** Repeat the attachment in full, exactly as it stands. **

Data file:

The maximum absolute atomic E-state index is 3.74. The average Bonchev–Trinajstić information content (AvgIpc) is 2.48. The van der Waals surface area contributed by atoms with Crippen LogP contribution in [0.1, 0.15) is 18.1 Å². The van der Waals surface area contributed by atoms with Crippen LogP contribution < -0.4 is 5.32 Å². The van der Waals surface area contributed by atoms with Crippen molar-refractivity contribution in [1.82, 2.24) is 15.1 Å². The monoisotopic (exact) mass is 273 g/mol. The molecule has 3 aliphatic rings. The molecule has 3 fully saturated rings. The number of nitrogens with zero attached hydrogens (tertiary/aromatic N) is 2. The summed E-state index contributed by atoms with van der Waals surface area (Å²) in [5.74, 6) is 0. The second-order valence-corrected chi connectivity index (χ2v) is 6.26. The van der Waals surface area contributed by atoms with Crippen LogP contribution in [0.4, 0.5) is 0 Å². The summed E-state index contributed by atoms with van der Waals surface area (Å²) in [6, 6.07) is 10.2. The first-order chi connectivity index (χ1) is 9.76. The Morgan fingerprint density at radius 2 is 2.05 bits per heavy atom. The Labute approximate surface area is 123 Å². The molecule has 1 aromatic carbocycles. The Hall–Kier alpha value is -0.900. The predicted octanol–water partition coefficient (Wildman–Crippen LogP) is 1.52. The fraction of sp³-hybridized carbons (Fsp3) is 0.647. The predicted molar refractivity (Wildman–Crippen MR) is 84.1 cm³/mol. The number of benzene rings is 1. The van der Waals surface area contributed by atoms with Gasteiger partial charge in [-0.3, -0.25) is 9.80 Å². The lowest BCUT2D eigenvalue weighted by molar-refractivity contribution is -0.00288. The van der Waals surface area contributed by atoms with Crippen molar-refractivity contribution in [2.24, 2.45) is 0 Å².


The maximum absolute atomic E-state index is 3.74. The average Bonchev–Trinajstić information content (AvgIpc) is 2.48. The van der Waals surface area contributed by atoms with Crippen LogP contribution in [0.1, 0.15) is 18.1 Å². The van der Waals surface area contributed by atoms with Crippen LogP contribution < -0.4 is 5.32 Å². The van der Waals surface area contributed by atoms with Crippen molar-refractivity contribution in [1.82, 2.24) is 15.1 Å². The monoisotopic (exact) mass is 273 g/mol. The molecule has 3 aliphatic rings. The molecule has 3 fully saturated rings. The number of nitrogens with zero attached hydrogens (tertiary/aromatic N) is 2. The summed E-state index contributed by atoms with van der Waals surface area (Å²) in [5.74, 6) is 0. The second-order valence-corrected chi connectivity index (χ2v) is 6.26. The van der Waals surface area contributed by atoms with Crippen LogP contribution in [0.4, 0.5) is 0 Å². The summed E-state index contributed by atoms with van der Waals surface area (Å²) in [6, 6.07) is 10.2. The first-order chi connectivity index (χ1) is 9.76. The Morgan fingerprint density at radius 2 is 2.05 bits per heavy atom. The Labute approximate surface area is 123 Å². The molecule has 1 aromatic carbocycles. The Hall–Kier alpha value is -0.900. The predicted octanol–water partition coefficient (Wildman–Crippen LogP) is 1.52. The fraction of sp³-hybridized carbons (Fsp3) is 0.647. The predicted molar refractivity (Wildman–Crippen MR) is 84.1 cm³/mol. The number of benzene rings is 1. The van der Waals surface area contributed by atoms with Gasteiger partial charge in [-0.3, -0.25) is 9.80 Å². The lowest BCUT2D eigenvalue weighted by molar-refractivity contribution is -0.00288. The van der Waals surface area contributed by atoms with Crippen molar-refractivity contribution in [2.24, 2.45) is 0 Å².